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Machine Learning: what is it and how is it applied to the healthcare field? Challenges.

The machine learning is a subset of artificial intelligence (AI) that involves using algorithms to learn from data and make predictions based on that data.1

In the case of healthcare, clinical machine learning (ML) data comes in various forms: radiological scans, electrocardiograms, clinical events organized in time series and clinical notes among others. 2

It is common for ML healthcare models not to be generalizable, as many are developed in highly controlled environments, using sensitive data curation methods, but are generally expected to perform well when exposed to the volatility of real-world data. (2)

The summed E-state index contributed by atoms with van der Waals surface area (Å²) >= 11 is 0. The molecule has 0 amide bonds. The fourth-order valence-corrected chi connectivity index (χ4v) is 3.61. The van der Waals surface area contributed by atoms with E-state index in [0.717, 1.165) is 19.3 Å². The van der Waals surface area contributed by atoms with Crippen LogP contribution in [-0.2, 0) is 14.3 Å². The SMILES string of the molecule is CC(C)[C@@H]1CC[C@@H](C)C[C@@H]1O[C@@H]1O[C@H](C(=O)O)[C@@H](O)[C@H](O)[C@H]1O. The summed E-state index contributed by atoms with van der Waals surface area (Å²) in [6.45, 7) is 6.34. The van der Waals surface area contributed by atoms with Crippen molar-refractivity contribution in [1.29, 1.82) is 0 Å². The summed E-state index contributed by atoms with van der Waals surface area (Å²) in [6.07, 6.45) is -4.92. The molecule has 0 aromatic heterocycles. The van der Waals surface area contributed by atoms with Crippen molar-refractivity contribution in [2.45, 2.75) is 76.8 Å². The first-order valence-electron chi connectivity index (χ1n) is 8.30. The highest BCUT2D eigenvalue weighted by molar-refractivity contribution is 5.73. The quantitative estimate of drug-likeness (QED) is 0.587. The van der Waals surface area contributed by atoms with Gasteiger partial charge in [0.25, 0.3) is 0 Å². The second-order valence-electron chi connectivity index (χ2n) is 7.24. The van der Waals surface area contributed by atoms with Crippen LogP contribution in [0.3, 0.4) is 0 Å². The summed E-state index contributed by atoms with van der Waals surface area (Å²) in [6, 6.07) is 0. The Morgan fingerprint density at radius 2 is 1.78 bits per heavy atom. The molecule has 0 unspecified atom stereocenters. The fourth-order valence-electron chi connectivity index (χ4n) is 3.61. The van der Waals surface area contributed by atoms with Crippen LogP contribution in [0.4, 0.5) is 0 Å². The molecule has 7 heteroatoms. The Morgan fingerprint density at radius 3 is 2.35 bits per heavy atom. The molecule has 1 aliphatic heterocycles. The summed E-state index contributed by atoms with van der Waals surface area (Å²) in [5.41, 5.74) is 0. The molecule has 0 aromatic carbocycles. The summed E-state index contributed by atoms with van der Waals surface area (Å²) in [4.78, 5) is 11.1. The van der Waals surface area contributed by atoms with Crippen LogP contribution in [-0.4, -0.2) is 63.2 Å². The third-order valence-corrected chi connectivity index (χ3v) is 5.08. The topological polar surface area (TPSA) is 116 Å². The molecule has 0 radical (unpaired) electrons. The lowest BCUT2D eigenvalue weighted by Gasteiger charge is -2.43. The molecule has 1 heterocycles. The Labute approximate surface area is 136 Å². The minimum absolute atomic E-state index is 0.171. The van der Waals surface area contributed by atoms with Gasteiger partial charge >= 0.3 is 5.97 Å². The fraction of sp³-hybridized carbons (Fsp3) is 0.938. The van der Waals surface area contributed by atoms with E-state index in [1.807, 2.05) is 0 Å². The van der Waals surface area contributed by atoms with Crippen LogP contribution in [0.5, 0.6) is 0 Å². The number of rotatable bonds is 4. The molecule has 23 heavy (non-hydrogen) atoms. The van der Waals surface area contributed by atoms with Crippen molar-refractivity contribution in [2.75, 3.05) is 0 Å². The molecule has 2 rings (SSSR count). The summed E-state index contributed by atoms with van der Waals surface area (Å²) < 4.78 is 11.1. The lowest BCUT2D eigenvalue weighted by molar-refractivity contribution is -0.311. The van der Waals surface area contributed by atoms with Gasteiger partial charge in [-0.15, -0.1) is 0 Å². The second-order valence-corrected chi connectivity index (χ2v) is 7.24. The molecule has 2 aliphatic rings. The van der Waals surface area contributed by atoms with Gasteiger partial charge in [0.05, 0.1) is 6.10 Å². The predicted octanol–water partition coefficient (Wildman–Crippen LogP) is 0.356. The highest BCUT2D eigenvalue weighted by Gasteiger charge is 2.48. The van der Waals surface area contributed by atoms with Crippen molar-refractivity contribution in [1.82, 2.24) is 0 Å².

Examples of real-world data that contribute to the generation of volatility include: measurement drift due to changes in hardware (e.g., use of a Philips versus a General Electric scanner), different clinical conditions (e.g., a metropolitan area hospital versus a rural clinic), changes in population health (e.g., increasing rates of diabetes), global health challenges (e.g., a pandemic), economic disparities (e.g., access to health care), and many others.(2)

If these real-world data scenarios are not taken into account, model performance will progressively decrease or fail due to data streams never conceived during training. (2)

For this reason, it is critical and the foundation of any real-world machine learning system to perform proper data collection, cleaning and validation; without it, patient care will suffer from automation and poor performance.

At Datatherapy, we help stakeholders in the healthcare ecosystem make health impact decisions based on the power of data.